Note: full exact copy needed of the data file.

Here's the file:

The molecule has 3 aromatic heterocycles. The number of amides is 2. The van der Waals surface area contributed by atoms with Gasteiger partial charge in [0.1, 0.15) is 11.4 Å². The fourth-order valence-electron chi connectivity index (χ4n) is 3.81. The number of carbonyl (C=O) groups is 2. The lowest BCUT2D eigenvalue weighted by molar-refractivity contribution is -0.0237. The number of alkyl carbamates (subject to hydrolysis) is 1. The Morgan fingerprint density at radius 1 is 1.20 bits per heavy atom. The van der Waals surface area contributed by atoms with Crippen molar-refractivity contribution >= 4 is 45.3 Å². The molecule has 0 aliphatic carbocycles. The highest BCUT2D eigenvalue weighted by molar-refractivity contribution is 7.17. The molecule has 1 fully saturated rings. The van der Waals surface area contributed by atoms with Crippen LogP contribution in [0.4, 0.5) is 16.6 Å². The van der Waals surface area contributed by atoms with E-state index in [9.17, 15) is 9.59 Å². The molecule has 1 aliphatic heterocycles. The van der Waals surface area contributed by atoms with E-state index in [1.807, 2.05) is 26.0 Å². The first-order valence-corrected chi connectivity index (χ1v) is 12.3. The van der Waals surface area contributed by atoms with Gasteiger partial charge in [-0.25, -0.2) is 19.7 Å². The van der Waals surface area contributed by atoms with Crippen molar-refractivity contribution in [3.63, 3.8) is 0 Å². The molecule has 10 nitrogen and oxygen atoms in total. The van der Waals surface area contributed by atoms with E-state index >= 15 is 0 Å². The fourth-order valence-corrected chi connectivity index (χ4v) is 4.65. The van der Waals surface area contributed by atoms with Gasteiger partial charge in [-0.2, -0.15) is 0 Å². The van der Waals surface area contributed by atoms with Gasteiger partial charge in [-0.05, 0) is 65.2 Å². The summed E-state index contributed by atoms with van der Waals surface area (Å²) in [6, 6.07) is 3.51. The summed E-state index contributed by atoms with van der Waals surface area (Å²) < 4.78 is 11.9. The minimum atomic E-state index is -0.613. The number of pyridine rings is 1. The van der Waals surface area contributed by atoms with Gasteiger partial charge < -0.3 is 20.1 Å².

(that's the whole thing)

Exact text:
The molecule has 3 aromatic heterocycles. The number of amides is 2. The van der Waals surface area contributed by atoms with Gasteiger partial charge in [0.1, 0.15) is 11.4 Å². The fourth-order valence-electron chi connectivity index (χ4n) is 3.81. The number of carbonyl (C=O) groups is 2. The lowest BCUT2D eigenvalue weighted by molar-refractivity contribution is -0.0237. The number of alkyl carbamates (subject to hydrolysis) is 1. The Morgan fingerprint density at radius 1 is 1.20 bits per heavy atom. The van der Waals surface area contributed by atoms with Crippen molar-refractivity contribution >= 4 is 45.3 Å². The molecule has 0 aliphatic carbocycles. The highest BCUT2D eigenvalue weighted by molar-refractivity contribution is 7.17. The molecule has 1 fully saturated rings. The van der Waals surface area contributed by atoms with Crippen LogP contribution in [0.4, 0.5) is 16.6 Å². The van der Waals surface area contributed by atoms with E-state index in [9.17, 15) is 9.59 Å². The molecule has 1 aliphatic heterocycles. The van der Waals surface area contributed by atoms with E-state index in [1.807, 2.05) is 26.0 Å². The first-order valence-corrected chi connectivity index (χ1v) is 12.3. The van der Waals surface area contributed by atoms with Gasteiger partial charge in [-0.25, -0.2) is 19.7 Å². The van der Waals surface area contributed by atoms with Crippen molar-refractivity contribution in [3.63, 3.8) is 0 Å². The molecule has 10 nitrogen and oxygen atoms in total. The van der Waals surface area contributed by atoms with E-state index >= 15 is 0 Å². The fourth-order valence-corrected chi connectivity index (χ4v) is 4.65. The van der Waals surface area contributed by atoms with Gasteiger partial charge in [-0.2, -0.15) is 0 Å². The van der Waals surface area contributed by atoms with Gasteiger partial charge in [-0.05, 0) is 65.2 Å². The summed E-state index contributed by atoms with van der Waals surface area (Å²) in [6, 6.07) is 3.51. The summed E-state index contributed by atoms with van der Waals surface area (Å²) < 4.78 is 11.9. The minimum atomic E-state index is -0.613. The number of pyridine rings is 1. The van der Waals surface area contributed by atoms with Gasteiger partial charge < -0.3 is 20.1 Å².